It’s interesting to note that none of these brands reported a decline in sales. So it seems that the kind of mooncakes being sold don’t play a large role in why some mooncake sellers struggle compared to others.
A greater focus on customisation and quality assurance
Speaking candidly to us, Yusuf shared that more and more customers are opting to get their mooncakes from small scale entrepreneurs. One of the key reasons is that buying non-mass produced mooncakes allows a certain level of customisation.
For example, customers are able to personalise the mooncake’s design, packaging, and even flavours.
Then there’s the question of the quality of ingredients and recipes. Yong Lin explained that in Kravve’s case, they follow the traditional way of cooking caramel.
“Maltose, sugar, and secret spices are hand-cooked over the stove for seven hours into a caramel. [It is] then aged for two to three years to develop its signature golden colour and flavours. No factory will ever do that anymore,” he stated.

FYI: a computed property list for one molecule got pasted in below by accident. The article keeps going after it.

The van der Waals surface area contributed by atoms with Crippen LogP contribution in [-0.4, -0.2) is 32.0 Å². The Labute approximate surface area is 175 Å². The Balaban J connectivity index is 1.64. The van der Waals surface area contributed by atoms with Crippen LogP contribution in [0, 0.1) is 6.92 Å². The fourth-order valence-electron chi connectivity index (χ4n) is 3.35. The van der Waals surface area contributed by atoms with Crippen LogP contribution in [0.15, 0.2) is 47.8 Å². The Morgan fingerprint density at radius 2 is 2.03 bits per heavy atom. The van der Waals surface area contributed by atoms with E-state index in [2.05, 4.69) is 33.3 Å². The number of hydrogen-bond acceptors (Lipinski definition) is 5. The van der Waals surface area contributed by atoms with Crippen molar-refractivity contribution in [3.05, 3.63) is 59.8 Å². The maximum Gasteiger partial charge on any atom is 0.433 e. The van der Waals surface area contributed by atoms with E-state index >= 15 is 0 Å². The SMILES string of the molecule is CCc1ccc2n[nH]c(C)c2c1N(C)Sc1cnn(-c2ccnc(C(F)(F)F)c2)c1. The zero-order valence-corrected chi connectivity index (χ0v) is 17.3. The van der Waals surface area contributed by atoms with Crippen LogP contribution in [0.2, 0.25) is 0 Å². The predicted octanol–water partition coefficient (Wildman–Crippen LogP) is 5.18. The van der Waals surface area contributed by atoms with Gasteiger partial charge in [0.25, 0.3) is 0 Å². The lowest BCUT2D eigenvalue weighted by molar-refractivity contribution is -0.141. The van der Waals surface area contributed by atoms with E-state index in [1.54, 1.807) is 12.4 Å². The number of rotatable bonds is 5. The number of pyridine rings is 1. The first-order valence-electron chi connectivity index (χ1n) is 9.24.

And in Yusuf’s position, seeing as his target market are Muslim customers, it provides them with peace of mind when purchasing from another fellow Muslim entrepreneur.
“I don’t use ready-made pastes. I make my own from scratch, so it’s less sweet [and has] no artificial flavours,” he explained. “Here, Muslim customers are very sensitive (to halalness). So I hand-pick all ingredients to assure all of them and myself too.”
Adjusting business strategies to purchasing behaviours
While speaking to us, all five of the mooncake sellers we interviewed agreed that the public interest in the Mid-Autumn Festival has gone down in recent years. This is partly because of a decrease in customers’ spending power. With that came a need for customers to shift their focus on more important holidays.
To elaborate, there are a couple of festivals that the Chinese population in Malaysia celebrate, such as Chinese New Year, Dragon Boat Festival, Qingmin Festival, and Mid-Autumn Festival.